Remembering a father who reached for the stars


As much as my father adored baseball, his ego wasn't shattered when I struck out or when a ground ball went through my legs.

But when I came within an eyelash of getting a "C" in ninth-grade English, seismologists the world over were on alert until, thank God, a last minute burst of expertise in Greek mythology convinced my teacher that I was worthy of receiving a "B."

When report cards came out that term, I emitted a sigh of relief that could have been heard from low-flying aircraft.

Dad's priorities were predictable enough, I guess, for Sumner Greenfield was a scholarly man who never stopped encouraging his children to develop and treasure a life of the mind as he had.

A Harvard Ph.D., he taught Spanish language and literature for 35 years at the University of Massachusetts, the institution to which he devoted his entire professional life.

He was, by all accounts, one hell of a professor; brilliant, opinionated, earthy, funny and fiercely loyal to the young scholars he mentored.

He was a respected, productive scholar whose writings enticed graduate students from all over (even from Spain) to come to Amherst to study with him.

His last book, an anthology of his best articles on the Spanish theater, arrived from his publisher at his Cape Cod home in February 1996, the very day he died of leukemia at age 74.

Art and the Red Sox

The study of ideas as manifested in stagecraft, literature, philosophy, art and music was the driving passion of my dad's life, though "whodunits," the Boston Red Sox and "Hawaii Five-O" were also well up there on his list.

His bookcases bulged with volumes on every conceivable topic and a robust collection of classical LPs (remember those?) that quickly became the focal point of my young life.

He never once turned me away when I came to listen and browse.

He was a world traveler who took his family to Europe for two lengthy sabbaticals that still sit in the "total recall" section of my brain.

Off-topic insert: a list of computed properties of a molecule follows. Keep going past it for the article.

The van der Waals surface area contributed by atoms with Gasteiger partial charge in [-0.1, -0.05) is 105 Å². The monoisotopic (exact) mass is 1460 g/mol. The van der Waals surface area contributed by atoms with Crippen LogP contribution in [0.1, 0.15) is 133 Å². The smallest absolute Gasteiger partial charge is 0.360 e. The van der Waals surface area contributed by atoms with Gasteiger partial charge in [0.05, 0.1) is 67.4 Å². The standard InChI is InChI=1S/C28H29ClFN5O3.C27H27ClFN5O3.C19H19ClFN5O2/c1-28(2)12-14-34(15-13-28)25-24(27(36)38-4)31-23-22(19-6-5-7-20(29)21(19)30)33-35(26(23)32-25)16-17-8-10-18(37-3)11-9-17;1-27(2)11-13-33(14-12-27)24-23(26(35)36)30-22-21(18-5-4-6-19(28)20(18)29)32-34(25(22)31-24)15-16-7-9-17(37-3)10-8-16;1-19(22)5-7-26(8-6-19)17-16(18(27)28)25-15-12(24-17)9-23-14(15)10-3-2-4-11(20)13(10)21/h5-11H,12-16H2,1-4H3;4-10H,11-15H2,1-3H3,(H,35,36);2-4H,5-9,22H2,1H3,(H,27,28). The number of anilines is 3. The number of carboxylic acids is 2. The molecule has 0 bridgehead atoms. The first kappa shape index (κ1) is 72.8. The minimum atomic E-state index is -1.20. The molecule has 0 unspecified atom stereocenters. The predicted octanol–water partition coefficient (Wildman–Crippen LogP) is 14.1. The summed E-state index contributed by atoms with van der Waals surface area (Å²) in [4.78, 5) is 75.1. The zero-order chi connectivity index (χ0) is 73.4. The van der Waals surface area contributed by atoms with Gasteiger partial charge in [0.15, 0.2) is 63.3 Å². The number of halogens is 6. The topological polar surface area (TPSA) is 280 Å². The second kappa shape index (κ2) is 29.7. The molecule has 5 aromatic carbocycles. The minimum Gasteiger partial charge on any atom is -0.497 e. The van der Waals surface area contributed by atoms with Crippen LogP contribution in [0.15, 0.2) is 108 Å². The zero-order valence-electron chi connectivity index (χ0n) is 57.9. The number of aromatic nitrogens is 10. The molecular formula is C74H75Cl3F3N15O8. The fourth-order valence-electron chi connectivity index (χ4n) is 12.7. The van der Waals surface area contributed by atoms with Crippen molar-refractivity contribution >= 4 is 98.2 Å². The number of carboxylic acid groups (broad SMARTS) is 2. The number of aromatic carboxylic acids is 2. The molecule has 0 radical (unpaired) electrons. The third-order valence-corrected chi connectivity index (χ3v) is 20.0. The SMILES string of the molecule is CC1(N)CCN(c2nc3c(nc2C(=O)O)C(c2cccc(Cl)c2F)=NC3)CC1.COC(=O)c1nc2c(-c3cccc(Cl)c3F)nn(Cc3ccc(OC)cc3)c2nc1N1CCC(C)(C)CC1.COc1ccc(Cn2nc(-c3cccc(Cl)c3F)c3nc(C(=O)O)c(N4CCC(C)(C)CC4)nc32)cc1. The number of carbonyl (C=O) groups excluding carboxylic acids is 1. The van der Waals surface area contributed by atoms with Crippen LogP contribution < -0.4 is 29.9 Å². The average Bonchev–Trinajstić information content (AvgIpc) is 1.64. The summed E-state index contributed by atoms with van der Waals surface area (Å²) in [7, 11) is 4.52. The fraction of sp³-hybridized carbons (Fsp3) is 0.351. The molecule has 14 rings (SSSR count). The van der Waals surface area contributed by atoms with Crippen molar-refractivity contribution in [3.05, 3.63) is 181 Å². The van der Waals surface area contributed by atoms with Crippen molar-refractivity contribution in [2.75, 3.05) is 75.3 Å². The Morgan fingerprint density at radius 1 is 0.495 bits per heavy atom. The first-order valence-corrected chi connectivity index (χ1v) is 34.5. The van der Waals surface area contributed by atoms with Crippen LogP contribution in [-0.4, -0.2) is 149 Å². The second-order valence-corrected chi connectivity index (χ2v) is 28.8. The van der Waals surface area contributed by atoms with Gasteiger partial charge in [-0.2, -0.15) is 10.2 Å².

Every father wants to give his children the world. My old man went out and did it.

When I take a look at American society today, my respect for what my dad tried to instill in me grows exponentially.

For these days, a sustained life of the mind is threatened, if not killed outright, by the insidious culture that surrounds us.

Intellectualism is demeaned on all sides, from all quarters.

'Awfully geeky'?

When my sister decided to place my niece in a Massachusetts charter school that wasn't the least bit apologetic about its high standards and staunch emphasis on character building, one of her friends was scandalized. All this affluent, college-educated wife of a medical professional could say was, "But aren't all the kids there going to be awfully geeky?"

Geeky? Smart is bad. The intellect is the enemy. No wonder our priorities are so screwed up.

We've created an escapist society and will spare no expense to perpetuate it.

Stadiums, not schools. Hollywood, not Harvard. Computer games over conversation. Titillation over engagement.

A "well-rounded" kid today does soccer in the fall, basketball in the winter, baseball in the spring and swim team in the summer.

Read a novel? Take in a play? Go to the symphony? You've got to be kidding. (Even if they wanted to go, they couldn't get off work.)

Teachers extolling the glories of Western culture, good grammar or the disciplined mastery of a foreign language are pariahs today, discredited by the manic egalitarianism of the modern schoolhouse, which sacrifices legitimate expectations of academic erudition on the politically correct high altar of social leveling.

No wonder sex and violence rule the roost in our Springerized population. If the energy isn't going to the mind and soul, it has to go somewhere.

So I'm very thankful for having had a father who would have none of it; a dad who went out of his way to show his kids that life had tremendous meaning and that Beethoven, Michelangelo, Shakespeare, Cervantes, Mozart, El Greco, Federico Garcia Lorca and, yes, Ted Williams were all integral parts of what it had to offer.

Dads who unplug

This Father's Day, I doff my cap to dads who do their best to develop a life of the mind in their children.

Congratulations for having unplugged their TVs and computer games long enough to have read with them, taken them out to buy books and accompanied them to the library.

May you continue to escort them to concerts, plays and museums even as you encourage them to study dance, music, art and the theater. Thanks for springing for the lessons. I know they ain't cheap.

Continue to insist on good grammar and tip-top writing even if their teachers don't. Remember, the teacher's hands are tied. Yours aren't.

Have a ball when you travel. Here's hoping you can take the kids to places where the cultural amenities aren't limited to human-sized rodents. They'll never forget it. Or you.

A mind is indeed a terrible thing to waste, especially when it belongs to your own child.

Happy Father's Day, Daddy.

And thanks.

Phil Greenfield has taught at Annapolis High School since 1979 and is an arts reviewer for The Sun. In 1996-1997, he was a Fulbright exchange teacher in Cambridgeshire, England.

Pub Date: 6/21/98

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